It may be easier than you think for someone to steal your wireless phone records. At least, that's the case if you're a Sprint wireless phone user.
Sprint makes it very easy for customers to go online to view and manage their accounts and account activity. Signing up to take advantage of that service is simple. It may be too simple.
I first read about this on Monday at The Consumerist, a blog that covers consumer gripes. As The Consumerist describes, anyone can visit the Sprint homepage and sign up as a new user. You simply enter the Sprint phone number of the account you want to register, enter the owner's first and last name, an e-mail address, and then pick a username and password. While the signup process may check to see if the first and last name matches the account on file for that number, a user can enter any e-mail address, username and password you like (within the bounds of the password guidelines explained on the Sprint site).
Check the button next to "I am the account holder (the person who set up the account)", and then click the button beside "Ask me questions that validate my identity," hit the "continue" button, and you get to the scary part. The next page asks you to select the correct answers to three multiple choice questions. When I tried this out, it asked me:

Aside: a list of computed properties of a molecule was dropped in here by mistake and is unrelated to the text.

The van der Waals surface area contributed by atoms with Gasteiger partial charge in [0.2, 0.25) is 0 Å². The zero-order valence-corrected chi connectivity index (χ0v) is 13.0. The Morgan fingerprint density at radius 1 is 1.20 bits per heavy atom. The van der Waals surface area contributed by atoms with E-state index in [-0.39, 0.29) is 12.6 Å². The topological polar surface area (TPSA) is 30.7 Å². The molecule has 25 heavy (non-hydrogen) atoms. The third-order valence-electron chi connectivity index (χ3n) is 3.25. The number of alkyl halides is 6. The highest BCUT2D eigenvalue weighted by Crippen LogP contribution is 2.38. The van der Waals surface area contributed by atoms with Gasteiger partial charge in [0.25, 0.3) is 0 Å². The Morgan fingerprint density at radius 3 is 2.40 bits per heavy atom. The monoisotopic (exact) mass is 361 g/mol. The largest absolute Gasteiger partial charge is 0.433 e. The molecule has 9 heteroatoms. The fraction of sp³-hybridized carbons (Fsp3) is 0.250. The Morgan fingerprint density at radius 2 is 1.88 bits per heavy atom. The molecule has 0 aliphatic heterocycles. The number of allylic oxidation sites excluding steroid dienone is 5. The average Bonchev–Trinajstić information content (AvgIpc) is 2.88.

Which of the following people have resided with you at: (one of the listed people was my wife).
Which of the following streets have you never lived on or used as your address? (one option was a misspelling of a street I previously have lived at, the other was my current address, and another was my most previous address).
In which of the following cities have you never lived or used in your address? (all were cities that are nowhere near where I currently live, so the obvious answer was D: none of the above).
This means that anyone with a basic knowledge of my history could hijack my cell phone records. They could even sign up for services in my name, such as location tracking, which allows anyone with a laptop to view my location on a map any time of day or night. An attacker could also set it up so that future bills are sent paperless to an e-mail address the bad guy controls